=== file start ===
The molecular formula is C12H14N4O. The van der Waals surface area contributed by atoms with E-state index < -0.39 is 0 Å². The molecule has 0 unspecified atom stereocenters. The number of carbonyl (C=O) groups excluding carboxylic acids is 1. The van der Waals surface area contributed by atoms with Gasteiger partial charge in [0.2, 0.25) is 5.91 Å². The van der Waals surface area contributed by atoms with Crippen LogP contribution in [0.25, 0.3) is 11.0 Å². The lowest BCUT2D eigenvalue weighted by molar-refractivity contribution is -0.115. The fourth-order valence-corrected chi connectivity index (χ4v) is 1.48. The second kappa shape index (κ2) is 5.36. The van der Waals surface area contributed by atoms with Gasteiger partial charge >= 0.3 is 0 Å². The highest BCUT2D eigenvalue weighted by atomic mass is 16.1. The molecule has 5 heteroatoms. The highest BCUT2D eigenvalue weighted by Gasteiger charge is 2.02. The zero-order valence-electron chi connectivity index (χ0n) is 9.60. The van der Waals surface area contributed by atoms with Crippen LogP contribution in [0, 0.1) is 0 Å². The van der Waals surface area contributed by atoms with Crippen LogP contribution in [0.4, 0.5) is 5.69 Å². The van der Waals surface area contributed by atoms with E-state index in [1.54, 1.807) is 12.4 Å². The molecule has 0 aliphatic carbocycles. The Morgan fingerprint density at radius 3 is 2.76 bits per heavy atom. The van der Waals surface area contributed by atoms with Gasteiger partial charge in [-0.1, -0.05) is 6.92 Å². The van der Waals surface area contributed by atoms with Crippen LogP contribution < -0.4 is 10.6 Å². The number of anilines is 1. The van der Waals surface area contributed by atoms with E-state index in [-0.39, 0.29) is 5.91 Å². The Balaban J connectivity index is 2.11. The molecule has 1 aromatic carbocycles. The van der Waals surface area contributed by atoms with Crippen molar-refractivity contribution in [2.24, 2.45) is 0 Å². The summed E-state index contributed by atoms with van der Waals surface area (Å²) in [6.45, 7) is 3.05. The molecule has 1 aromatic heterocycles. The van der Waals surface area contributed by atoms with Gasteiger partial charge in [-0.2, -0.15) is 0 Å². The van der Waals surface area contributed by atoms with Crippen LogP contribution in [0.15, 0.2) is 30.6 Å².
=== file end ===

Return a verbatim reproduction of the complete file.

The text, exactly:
The molecular formula is C12H14N4O. The van der Waals surface area contributed by atoms with E-state index < -0.39 is 0 Å². The molecule has 0 unspecified atom stereocenters. The number of carbonyl (C=O) groups excluding carboxylic acids is 1. The van der Waals surface area contributed by atoms with Gasteiger partial charge in [0.2, 0.25) is 5.91 Å². The van der Waals surface area contributed by atoms with Crippen LogP contribution in [0.25, 0.3) is 11.0 Å². The lowest BCUT2D eigenvalue weighted by molar-refractivity contribution is -0.115. The fourth-order valence-corrected chi connectivity index (χ4v) is 1.48. The second kappa shape index (κ2) is 5.36. The van der Waals surface area contributed by atoms with Gasteiger partial charge >= 0.3 is 0 Å². The highest BCUT2D eigenvalue weighted by atomic mass is 16.1. The molecule has 5 heteroatoms. The highest BCUT2D eigenvalue weighted by Gasteiger charge is 2.02. The zero-order valence-electron chi connectivity index (χ0n) is 9.60. The van der Waals surface area contributed by atoms with Crippen LogP contribution in [0, 0.1) is 0 Å². The van der Waals surface area contributed by atoms with Crippen LogP contribution in [0.4, 0.5) is 5.69 Å². The van der Waals surface area contributed by atoms with E-state index in [1.54, 1.807) is 12.4 Å². The molecule has 0 aliphatic carbocycles. The Morgan fingerprint density at radius 3 is 2.76 bits per heavy atom. The van der Waals surface area contributed by atoms with Gasteiger partial charge in [-0.1, -0.05) is 6.92 Å². The van der Waals surface area contributed by atoms with Crippen LogP contribution < -0.4 is 10.6 Å². The number of anilines is 1. The van der Waals surface area contributed by atoms with E-state index in [-0.39, 0.29) is 5.91 Å². The Balaban J connectivity index is 2.11. The molecule has 1 aromatic carbocycles. The van der Waals surface area contributed by atoms with Crippen molar-refractivity contribution in [2.24, 2.45) is 0 Å². The summed E-state index contributed by atoms with van der Waals surface area (Å²) in [6.45, 7) is 3.05. The molecule has 1 aromatic heterocycles. The van der Waals surface area contributed by atoms with Gasteiger partial charge in [-0.2, -0.15) is 0 Å². The van der Waals surface area contributed by atoms with Crippen LogP contribution in [0.15, 0.2) is 30.6 Å².